Given that this is a stylistic question, it's going to provoke some subjective responses, including mine. :-)
There are procedural languages out there that do require that function parameters are defined as being input or output. In C++, that's largely unnecessary.
The general mindset that a modern C++ developer should have is one that focuses more on mutable vs. immutable, and interfaces over raw types and data.
When we look at a function like this:
void f(int x);
... a C++ developer can tell you at a glance that 'x' is used for input. Why? It's being passed by value. There is no way to modify 'x' in a way that has any impact on the caller and thus any argument passed to this function is not going to be modified.
That's also true of any const reference:
void f(const Foo& read_only_foo);
The above is definitely a strict input parameter. When we look at a function like this:
void f(int& x);
We can generally assume that
f is going to modify
x (it's not guaranteed, but knowing what
f does should clear any doubt).
With user-defined types, it becomes a bit more hazy.
ostream& operator<<(ostream& os, const Foo& foo);
Here we know for sure that 'foo' is an input parameter since it is immutable. But what about 'os'? Is it an output parameter, input, both? In strict procedural languages, an output parameter would generally imply that the parameter will be changed, but we're also reading from it here, so it would be both. While we will be invoking methods in 'os' that have an effect on its state, it's not exactly the way we think of an output parameter in the procedural languages that support in/out parameters natively.
The point is that this strict I/O way of thinking about parameters can get downright confusing with these kinds of high-level interfaces and object-oriented design. A more useful way to look at things here tends to be whether the object implementing the interface is mutable or immutable. Here, 'os' is mutable. The function is generally saying that it's going to be invoking some functions that modify its state.
How about this?
// fills the specified list with stuff
void some_list(list<int>& out_list);
Here it tends to go along, perhaps more naturally, with the sort of semantics we expect of an output parameter. With something like filling a list, we tend to think of it more intuitively as the function outputting a result through the list. I even prefixed the name with 'out' to emphasize that. But actually, and especially with C++11, we shouldn't be writing such things as Stroustrup emphasizes:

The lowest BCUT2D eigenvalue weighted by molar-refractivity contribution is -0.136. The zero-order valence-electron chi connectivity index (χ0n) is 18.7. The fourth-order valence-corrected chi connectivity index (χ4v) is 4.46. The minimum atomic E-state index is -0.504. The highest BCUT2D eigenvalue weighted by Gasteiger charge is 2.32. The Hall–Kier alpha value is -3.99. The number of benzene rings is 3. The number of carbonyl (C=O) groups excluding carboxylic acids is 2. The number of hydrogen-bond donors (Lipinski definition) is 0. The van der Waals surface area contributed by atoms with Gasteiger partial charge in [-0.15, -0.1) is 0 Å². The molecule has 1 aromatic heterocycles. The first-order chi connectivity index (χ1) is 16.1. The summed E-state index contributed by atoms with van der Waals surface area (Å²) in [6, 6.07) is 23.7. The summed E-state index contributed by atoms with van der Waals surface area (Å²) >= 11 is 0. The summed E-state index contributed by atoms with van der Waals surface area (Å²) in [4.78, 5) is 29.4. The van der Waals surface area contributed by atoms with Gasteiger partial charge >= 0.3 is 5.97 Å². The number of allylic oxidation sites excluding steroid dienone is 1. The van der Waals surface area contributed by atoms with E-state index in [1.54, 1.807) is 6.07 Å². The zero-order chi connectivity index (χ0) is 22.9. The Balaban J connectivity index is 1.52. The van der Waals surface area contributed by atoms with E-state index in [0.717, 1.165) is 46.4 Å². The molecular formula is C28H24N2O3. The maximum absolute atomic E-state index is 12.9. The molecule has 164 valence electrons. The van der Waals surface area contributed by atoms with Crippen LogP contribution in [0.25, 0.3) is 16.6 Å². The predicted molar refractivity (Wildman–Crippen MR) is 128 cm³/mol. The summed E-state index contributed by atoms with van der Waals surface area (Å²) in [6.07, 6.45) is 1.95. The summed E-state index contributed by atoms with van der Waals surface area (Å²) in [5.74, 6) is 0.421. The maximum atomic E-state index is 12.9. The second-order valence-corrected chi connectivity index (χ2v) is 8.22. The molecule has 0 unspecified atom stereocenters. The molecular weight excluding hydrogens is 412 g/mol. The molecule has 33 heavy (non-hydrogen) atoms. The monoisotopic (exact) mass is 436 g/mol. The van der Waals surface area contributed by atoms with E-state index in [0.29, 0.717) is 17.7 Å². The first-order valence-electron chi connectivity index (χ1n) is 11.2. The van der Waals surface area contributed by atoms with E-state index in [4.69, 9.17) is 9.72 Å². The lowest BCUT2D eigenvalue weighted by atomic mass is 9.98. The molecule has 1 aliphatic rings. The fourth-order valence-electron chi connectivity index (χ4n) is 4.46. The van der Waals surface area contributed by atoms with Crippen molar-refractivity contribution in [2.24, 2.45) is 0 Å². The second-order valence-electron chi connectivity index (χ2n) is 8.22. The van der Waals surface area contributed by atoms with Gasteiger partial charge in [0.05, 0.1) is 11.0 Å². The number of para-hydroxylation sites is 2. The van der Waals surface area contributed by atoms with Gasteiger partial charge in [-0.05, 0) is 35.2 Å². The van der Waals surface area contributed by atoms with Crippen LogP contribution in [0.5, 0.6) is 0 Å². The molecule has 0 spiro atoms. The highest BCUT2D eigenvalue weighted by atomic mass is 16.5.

// returns a new list filled with stuff
That actually leaves very few places left where the in/out distinction could be arguably very useful at all (and not redundant with the means already provided to mark parameters as mutable/immutable, by value, reference, pointer, or r-value reference).
Combined with clear documentation about what the function is doing, there is generally no ambiguity about how it works with its parameters, so in/out conventions tend to do very little but add a lot of extra code, and may promote a more data-oriented mindset which you should be trying to get away from.
All in all, I'd suggest trying to avoid this convention all together. Even if there are good arguments in favor of it, it's just not what people tend to do in C++. And if you want people to enjoy working with your code and not getting frustrated, you have to learn to go along with what the common masses tend to understand and like. Anything too exotic will frighten people away.
If you're absolutely, fanatically attached to designating everything as being in or out, I recommend a minimally intrusive solution like a documentation style or naming convention. Definitely avoid macros that do nothing. That will require your readers to check every time that these macros do, indeed, do nothing. A naming convention or documentation style requires no such checking.
Finally, a little quote from the creator of C++ himself:
The first rule about macros is: Don't use them unless you have to.
Almost every macro demonstrates a flaw in the programming language, in
the program, or in the programmer. -- Bjarne Stroustrup